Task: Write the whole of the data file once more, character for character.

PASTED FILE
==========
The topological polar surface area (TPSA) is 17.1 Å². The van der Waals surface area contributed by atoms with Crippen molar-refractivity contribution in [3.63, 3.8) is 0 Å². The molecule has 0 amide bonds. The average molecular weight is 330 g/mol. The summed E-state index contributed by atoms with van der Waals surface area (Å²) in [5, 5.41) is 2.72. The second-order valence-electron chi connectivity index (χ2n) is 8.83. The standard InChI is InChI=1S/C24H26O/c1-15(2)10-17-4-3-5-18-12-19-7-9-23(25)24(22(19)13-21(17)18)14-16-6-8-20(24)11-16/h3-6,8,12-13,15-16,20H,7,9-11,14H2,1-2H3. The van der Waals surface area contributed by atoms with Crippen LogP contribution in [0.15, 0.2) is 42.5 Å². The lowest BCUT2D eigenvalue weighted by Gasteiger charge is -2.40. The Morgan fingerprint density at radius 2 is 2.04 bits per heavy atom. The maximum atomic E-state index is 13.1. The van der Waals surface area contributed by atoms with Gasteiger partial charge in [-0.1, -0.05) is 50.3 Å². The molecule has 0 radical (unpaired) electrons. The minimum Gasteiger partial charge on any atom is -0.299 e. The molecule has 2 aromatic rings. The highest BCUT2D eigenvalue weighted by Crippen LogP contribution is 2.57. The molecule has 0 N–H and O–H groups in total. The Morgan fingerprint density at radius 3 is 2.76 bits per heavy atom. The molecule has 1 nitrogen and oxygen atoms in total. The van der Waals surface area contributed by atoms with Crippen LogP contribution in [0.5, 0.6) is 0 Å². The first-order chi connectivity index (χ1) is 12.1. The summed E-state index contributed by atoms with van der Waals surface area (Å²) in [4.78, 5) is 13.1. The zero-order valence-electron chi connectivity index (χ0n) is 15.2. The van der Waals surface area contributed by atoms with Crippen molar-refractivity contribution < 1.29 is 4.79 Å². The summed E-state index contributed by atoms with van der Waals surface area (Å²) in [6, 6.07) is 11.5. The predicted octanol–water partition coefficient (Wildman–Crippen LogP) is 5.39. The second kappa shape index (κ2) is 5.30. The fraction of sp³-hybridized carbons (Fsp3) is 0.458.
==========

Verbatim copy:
The topological polar surface area (TPSA) is 17.1 Å². The van der Waals surface area contributed by atoms with Crippen molar-refractivity contribution in [3.63, 3.8) is 0 Å². The molecule has 0 amide bonds. The average molecular weight is 330 g/mol. The summed E-state index contributed by atoms with van der Waals surface area (Å²) in [5, 5.41) is 2.72. The second-order valence-electron chi connectivity index (χ2n) is 8.83. The standard InChI is InChI=1S/C24H26O/c1-15(2)10-17-4-3-5-18-12-19-7-9-23(25)24(22(19)13-21(17)18)14-16-6-8-20(24)11-16/h3-6,8,12-13,15-16,20H,7,9-11,14H2,1-2H3. The van der Waals surface area contributed by atoms with Crippen LogP contribution in [0.15, 0.2) is 42.5 Å². The lowest BCUT2D eigenvalue weighted by Gasteiger charge is -2.40. The Morgan fingerprint density at radius 2 is 2.04 bits per heavy atom. The maximum atomic E-state index is 13.1. The van der Waals surface area contributed by atoms with Gasteiger partial charge in [-0.1, -0.05) is 50.3 Å². The molecule has 0 radical (unpaired) electrons. The minimum Gasteiger partial charge on any atom is -0.299 e. The molecule has 2 aromatic rings. The highest BCUT2D eigenvalue weighted by Crippen LogP contribution is 2.57. The molecule has 0 N–H and O–H groups in total. The Morgan fingerprint density at radius 3 is 2.76 bits per heavy atom. The molecule has 1 nitrogen and oxygen atoms in total. The van der Waals surface area contributed by atoms with Crippen LogP contribution in [0.5, 0.6) is 0 Å². The first-order chi connectivity index (χ1) is 12.1. The summed E-state index contributed by atoms with van der Waals surface area (Å²) in [4.78, 5) is 13.1. The zero-order valence-electron chi connectivity index (χ0n) is 15.2. The van der Waals surface area contributed by atoms with Crippen molar-refractivity contribution < 1.29 is 4.79 Å². The summed E-state index contributed by atoms with van der Waals surface area (Å²) in [6, 6.07) is 11.5. The predicted octanol–water partition coefficient (Wildman–Crippen LogP) is 5.39. The second kappa shape index (κ2) is 5.30. The fraction of sp³-hybridized carbons (Fsp3) is 0.458.